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Are the Giants really a darkhorse in the NL West race?

Rich Allen Avatar
January 5, 2018

At the beginning of this decade, the San Francisco Giants sat alongside the Chicago Cubs as the two teams with the longest running championship drought. Five years into the decade, the Giants suddenly found themselves winners of the World Series a staggering three times and had established themselves as an even-year dynasty. And it’s an even year.

We’ve seen this dance before. The club by the bay has lulled us all into a sense that they were an afterthought because of a season of poor play and then emerged as a powerhouse. And it appears as though they believe they can repeat this magic again in 2018. But should we?

On Dec. 15, we wrote about how the Arizona Diamondbacks were likely conceding contention in the National League West in 2018, turning the division race into a two-team contest between the Colorado Rockies and Los Angeles Dodgers.

Over the last week, the Giants have attempted to slide into that conversation. They traded their No. 2 prospect for third baseman Evan Longoria on Dec. 20 in a tried-and-true, prospect-for-veteran, win-now move at best—a shipment of solid assets for a depreciating one at worst. 

Next, not 12 hours after that trade, news broke that there was mutual interest between the club and right fielder Jay Bruce. These moves don’t put the Giants back into the thick of it, but they are waving frantically in the rearview mirror… and getting closer.

For Longoria, the Giants moved a package centering around Christian Arroyo, who was the top position player in their farm system. Peak Longoria is a better player for sure, but the longtime Tampa Bay Ray is coming off what may be his worst season in the big leagues at an age where decline is not uncommon. His ground balls went way up while his line drives and fly balls went way down in 2017. The result was nearly halving his home run numbers from the previous season.

His pedestrian slashline of .261/.313/.424 put him at a below league average wRC+ for the first time in his career and below 3 fWAR for the first time since his injury-shortened 2012.

The Giants are taking a gamble on his 2017 being an outlier, and are now on the hook for more than $80 million through his age-36 season at least. Banking on a return of power, even discounting his in-air contact rates, is asking a lot of a player moving from Tropicana Field to AT&T Park.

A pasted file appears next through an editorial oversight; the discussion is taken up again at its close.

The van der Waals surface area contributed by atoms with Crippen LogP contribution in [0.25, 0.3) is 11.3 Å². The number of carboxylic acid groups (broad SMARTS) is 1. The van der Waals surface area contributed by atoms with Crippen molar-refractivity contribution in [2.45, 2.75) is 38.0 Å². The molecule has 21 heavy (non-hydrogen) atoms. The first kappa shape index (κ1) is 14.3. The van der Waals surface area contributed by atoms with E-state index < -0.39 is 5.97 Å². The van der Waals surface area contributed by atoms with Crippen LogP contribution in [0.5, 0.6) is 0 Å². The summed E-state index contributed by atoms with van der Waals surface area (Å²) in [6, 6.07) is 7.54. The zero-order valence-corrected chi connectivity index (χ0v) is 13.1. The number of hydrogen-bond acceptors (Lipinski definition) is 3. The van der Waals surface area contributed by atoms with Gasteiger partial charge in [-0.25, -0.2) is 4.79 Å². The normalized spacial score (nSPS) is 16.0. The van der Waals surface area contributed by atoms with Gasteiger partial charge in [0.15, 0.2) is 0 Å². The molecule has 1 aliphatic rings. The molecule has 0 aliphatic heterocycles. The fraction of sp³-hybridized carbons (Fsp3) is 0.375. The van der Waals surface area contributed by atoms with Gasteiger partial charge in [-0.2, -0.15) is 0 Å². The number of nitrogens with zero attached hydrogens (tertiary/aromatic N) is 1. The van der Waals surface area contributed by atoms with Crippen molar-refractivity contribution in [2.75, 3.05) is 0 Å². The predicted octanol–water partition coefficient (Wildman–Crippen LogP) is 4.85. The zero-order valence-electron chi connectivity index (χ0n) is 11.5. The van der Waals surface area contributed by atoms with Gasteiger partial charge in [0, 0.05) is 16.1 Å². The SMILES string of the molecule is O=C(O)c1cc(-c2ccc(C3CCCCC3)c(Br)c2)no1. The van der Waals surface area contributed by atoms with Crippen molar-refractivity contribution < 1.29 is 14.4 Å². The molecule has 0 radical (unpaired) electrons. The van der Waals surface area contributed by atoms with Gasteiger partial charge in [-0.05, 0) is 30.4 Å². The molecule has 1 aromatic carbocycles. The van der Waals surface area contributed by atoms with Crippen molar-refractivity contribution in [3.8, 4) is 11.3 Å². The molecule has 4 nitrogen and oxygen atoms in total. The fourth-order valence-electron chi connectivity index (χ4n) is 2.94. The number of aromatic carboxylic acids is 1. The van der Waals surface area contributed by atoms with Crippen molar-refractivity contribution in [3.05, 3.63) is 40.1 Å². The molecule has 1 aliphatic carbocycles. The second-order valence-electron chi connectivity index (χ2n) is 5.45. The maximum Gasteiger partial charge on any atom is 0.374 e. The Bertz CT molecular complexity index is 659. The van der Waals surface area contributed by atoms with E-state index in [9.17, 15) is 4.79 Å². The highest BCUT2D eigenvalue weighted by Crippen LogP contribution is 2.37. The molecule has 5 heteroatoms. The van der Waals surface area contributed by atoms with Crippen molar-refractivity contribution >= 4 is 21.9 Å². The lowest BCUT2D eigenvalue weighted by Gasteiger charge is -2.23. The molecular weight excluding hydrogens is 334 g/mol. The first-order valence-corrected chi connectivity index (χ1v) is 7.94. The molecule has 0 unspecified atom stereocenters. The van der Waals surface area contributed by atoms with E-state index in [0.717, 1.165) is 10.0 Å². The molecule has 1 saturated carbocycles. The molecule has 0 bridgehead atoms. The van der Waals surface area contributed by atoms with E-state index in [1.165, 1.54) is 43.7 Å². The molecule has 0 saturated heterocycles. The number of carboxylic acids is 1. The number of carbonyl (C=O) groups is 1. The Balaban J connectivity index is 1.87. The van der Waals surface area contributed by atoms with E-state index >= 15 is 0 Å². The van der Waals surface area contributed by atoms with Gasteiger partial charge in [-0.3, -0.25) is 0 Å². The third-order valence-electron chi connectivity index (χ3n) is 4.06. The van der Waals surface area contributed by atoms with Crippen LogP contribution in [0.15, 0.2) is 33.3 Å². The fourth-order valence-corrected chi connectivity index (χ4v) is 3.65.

But even best-case-scenario Longoria may not be enough to return the losers of 98 games to postseason contention and threaten the Rockies. Yes, the pitching that ranked exactly middle-of-the-pack in MLB in ERA despite pitching in AT&T will be better. That is, so long as the team keeps Madison Bumgarner away from dirt bikes.

Even with their ace, though, the Giants did not play winning baseball in any month of the season. Where the team suffered the most was on offense, and gambling on Longoria may already have taken them a step backward after the inclusion of outfielder Denard Span in the trade. Span actually outpaced Longoria in wRC+ last season, posting a 102 over the star third baseman’s 96.

In a vacuum, the Giants have taken a step backward in offensive production at least in terms of last season’s production. The team did radically improve on their offensive output at the third base position. And they needed it there, ranking dead last in MLB by a wide margin in fWAR, wRC+, walk percentage, isolated power and slugging percentage. Plus, Span’s production is easily replaced, especially if Bruce is signed, but it still isn’t enough offense to get the team back into a place of contention.

Their outfield offense, even with Span and Hunter Pence, was the worst in baseball. By fWAR, they ranked 19th at shortstop and 21st at second base to pair with their struggles at the hot corner and outside of the infield. Catcher Buster Posey and first baseman Brandon Belt were very good, putting the team in top five in fWAR at their respective positions, but two bats don’t make a lineup. And four, with the addition of Longoria and potentially Bruce, is not significantly better.

This, paired with a lackluster rotation and a bottom five bullpen (again by fWAR) pretty readily explains how the team nearly lost triple-digit games a year ago. There is some hope for Giants fans in that Pence and closer Mark Melancon have been elite players in the game at certain points in their career, but neither produced at that level last season. Johnny Cueto and Jeff Samardzija have both been All-stars but, similarly, look like shadows of their former selves.

Ultimately, the Giants are going to be reliant on too many “what-if’s” and best case scenarios. For a team that needs to convert roughly 25 losses into wins, they have stayed remarkably stagnant. Yet, the moves they have made imply they think they can win.

Of course, 2018 is an even year, so we’ll see you in November when they’ve somehow won the World Series.

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